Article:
Celebrating the Octave of Christmas and the Feast of St. Stephen, the First Martyr


As Catholics, we recognize that Christmas is not only on December 25. The Church’s liturgy actually emphasizes the eight days or octave of Christmas. The Church recognizes that the days of the Christmas Octave are repeating the solemnness of Christmas for eight days, concluding on a high note with another solemnity that echoes the solemnity of the Nativity of the Lord.


An octave is an eight-day period during which Christmas is celebrated, and includes the actual feast. The eighth day is also called the octave or “octave day,” and days in between are said to be “within the octave”


Despite having four days within the octave that are feasts: St. Stephen (today, December 26th), St. John the Evangelist, the Holy Innocents and the Holy Family, each of these days is another “day of the octave of Christmas.”


A profound explanation is given by Pope Paul VI from his Apostolic Exhortation Marialis Cultis from 1974:


The Christmas Season is a prolonged commemoration of the divine, virginal and salvific Motherhood of her whose “inviolate virginity brought the Saviour into the world”. In fact, on the Solemnity of the Birth of Christ the Church both adores the Saviour and venerates his glorious Mother. On the Epiphany, when she celebrates the universal call to salvation, the Church contemplates the Blessed Virgin, the true Seat of Wisdom and true Mother of the King, who presents to the Wise Men for their adoration the Redeemer of all peoples (cf. Mt. 2:11). On the Feast of the Holy Family of Jesus, Mary and Joseph (the Sunday within the octave of Christmas) the Church meditates with profound reverence upon the holy life led in the house at Nazareth by Jesus, the Son of God and Son of Man, Mary his Mother, and Joseph the just man (cf. Mt. 1:19).


In the revised ordering of the Christmas period it seems to us that the attention of all should be directed towards the restored Solemnity of Mary the holy Mother of God. This celebration, placed on January 1 in conformity with the ancient indication of the liturgy of the City of Rome, is meant to commemorate the part played by Mary in this mystery of salvation. It is meant also to exalt the singular dignity which this mystery brings to the “holy Mother...through whom we were found worthy to receive the Author of Life”. It is likewise a fitting occasion for renewing adoration to the newborn Prince of Peace, for listening once more to the glad tidings of the Angels (cf. Lk 2:14): and for imploring from God, through the Queen of Peace, the supreme gift of peace.... (Marialis Cultis, St. Pope Paul VI).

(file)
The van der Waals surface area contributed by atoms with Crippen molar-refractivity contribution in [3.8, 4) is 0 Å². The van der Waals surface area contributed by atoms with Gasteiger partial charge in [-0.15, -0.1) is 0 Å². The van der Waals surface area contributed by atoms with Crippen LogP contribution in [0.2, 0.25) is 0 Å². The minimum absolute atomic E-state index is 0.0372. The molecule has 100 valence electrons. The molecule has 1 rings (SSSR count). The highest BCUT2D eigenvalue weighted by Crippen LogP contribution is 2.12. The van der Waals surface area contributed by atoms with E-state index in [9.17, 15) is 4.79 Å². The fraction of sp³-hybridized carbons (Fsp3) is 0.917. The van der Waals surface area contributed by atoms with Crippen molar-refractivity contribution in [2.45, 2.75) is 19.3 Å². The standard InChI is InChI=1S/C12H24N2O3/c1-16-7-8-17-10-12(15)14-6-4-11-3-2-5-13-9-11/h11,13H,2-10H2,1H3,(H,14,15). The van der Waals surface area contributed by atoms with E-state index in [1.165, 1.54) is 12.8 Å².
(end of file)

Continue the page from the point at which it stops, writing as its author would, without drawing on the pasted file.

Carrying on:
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The Feast of St. Stephen, the First Marytr


The deacon Stephen, stoned in Jerusalem two years after the death of Christ, has always been the object of very special veneration by the faithful. He is the first martyr. The account in the Acts of the Apostles relating his arrest and the accusations brought against him emphasize the parallel with our Saviour's trial; he was stoned outside the city wall and died, like his Master, praying for his executioners.


Stephen belongs to the group of seven deacons whom the Apostles associated with their work in order to lighten their load. He was "filled with faith and with the Holy Spirit," "full of grace and strength" he showed himself as a man of God, radiating divine grace and apostolic zeal. As the first witness to Christ, he confronted his opponents with quiet courage and the promise made by Jesus (Mark 13.11) was fulfilled: ". . .Disputing with Stephen they were not able to resist the wisdom and the spirit that spoke."


In St. Stephen, the first martyr, the liturgy emphasizes the imitator of Christ even to the extent of the complete gift of self, to the extent of that great charity which made him pray in his suffering for his executioners. By establishing the feast on the day after Christmas the Church draws an even closer comparison between the disciple and the Master and thus extends his witness to the whole mission of the redeeming Messiah.


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Grant, Lord, we pray, that we may imitate what we worship, and so learn to love even our enemies, for we celebrate the heavenly birthday of a man who know how to pray even for his persecutors.

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